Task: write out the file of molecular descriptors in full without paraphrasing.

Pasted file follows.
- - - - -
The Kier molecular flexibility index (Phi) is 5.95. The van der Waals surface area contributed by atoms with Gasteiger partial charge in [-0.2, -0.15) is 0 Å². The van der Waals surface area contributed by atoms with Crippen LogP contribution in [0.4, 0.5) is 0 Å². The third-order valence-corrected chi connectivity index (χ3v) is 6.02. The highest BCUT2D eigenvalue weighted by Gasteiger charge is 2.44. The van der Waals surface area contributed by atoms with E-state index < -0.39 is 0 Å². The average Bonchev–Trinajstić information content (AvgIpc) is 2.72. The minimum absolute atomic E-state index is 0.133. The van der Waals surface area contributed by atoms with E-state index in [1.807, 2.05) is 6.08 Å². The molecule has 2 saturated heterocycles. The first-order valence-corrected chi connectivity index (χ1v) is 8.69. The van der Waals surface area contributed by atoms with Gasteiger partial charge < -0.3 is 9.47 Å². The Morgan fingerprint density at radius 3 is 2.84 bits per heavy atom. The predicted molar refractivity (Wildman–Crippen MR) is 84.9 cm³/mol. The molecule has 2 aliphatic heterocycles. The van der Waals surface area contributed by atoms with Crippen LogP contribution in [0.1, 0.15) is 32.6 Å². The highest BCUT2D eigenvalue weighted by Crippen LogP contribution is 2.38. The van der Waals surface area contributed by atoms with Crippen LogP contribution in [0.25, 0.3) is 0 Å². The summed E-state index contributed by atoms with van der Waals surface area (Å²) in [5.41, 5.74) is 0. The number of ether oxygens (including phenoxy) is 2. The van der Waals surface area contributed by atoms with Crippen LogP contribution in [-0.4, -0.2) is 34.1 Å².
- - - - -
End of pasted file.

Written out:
The Kier molecular flexibility index (Phi) is 5.95. The van der Waals surface area contributed by atoms with Gasteiger partial charge in [-0.2, -0.15) is 0 Å². The van der Waals surface area contributed by atoms with Crippen LogP contribution in [0.4, 0.5) is 0 Å². The third-order valence-corrected chi connectivity index (χ3v) is 6.02. The highest BCUT2D eigenvalue weighted by Gasteiger charge is 2.44. The van der Waals surface area contributed by atoms with E-state index < -0.39 is 0 Å². The average Bonchev–Trinajstić information content (AvgIpc) is 2.72. The minimum absolute atomic E-state index is 0.133. The van der Waals surface area contributed by atoms with E-state index in [1.807, 2.05) is 6.08 Å². The molecule has 2 saturated heterocycles. The first-order valence-corrected chi connectivity index (χ1v) is 8.69. The van der Waals surface area contributed by atoms with Gasteiger partial charge < -0.3 is 9.47 Å². The Morgan fingerprint density at radius 3 is 2.84 bits per heavy atom. The predicted molar refractivity (Wildman–Crippen MR) is 84.9 cm³/mol. The molecule has 2 aliphatic heterocycles. The van der Waals surface area contributed by atoms with Crippen LogP contribution in [0.1, 0.15) is 32.6 Å². The highest BCUT2D eigenvalue weighted by Crippen LogP contribution is 2.38. The van der Waals surface area contributed by atoms with Crippen LogP contribution in [0.25, 0.3) is 0 Å². The summed E-state index contributed by atoms with van der Waals surface area (Å²) in [5.41, 5.74) is 0. The number of ether oxygens (including phenoxy) is 2. The van der Waals surface area contributed by atoms with Crippen LogP contribution in [-0.4, -0.2) is 34.1 Å².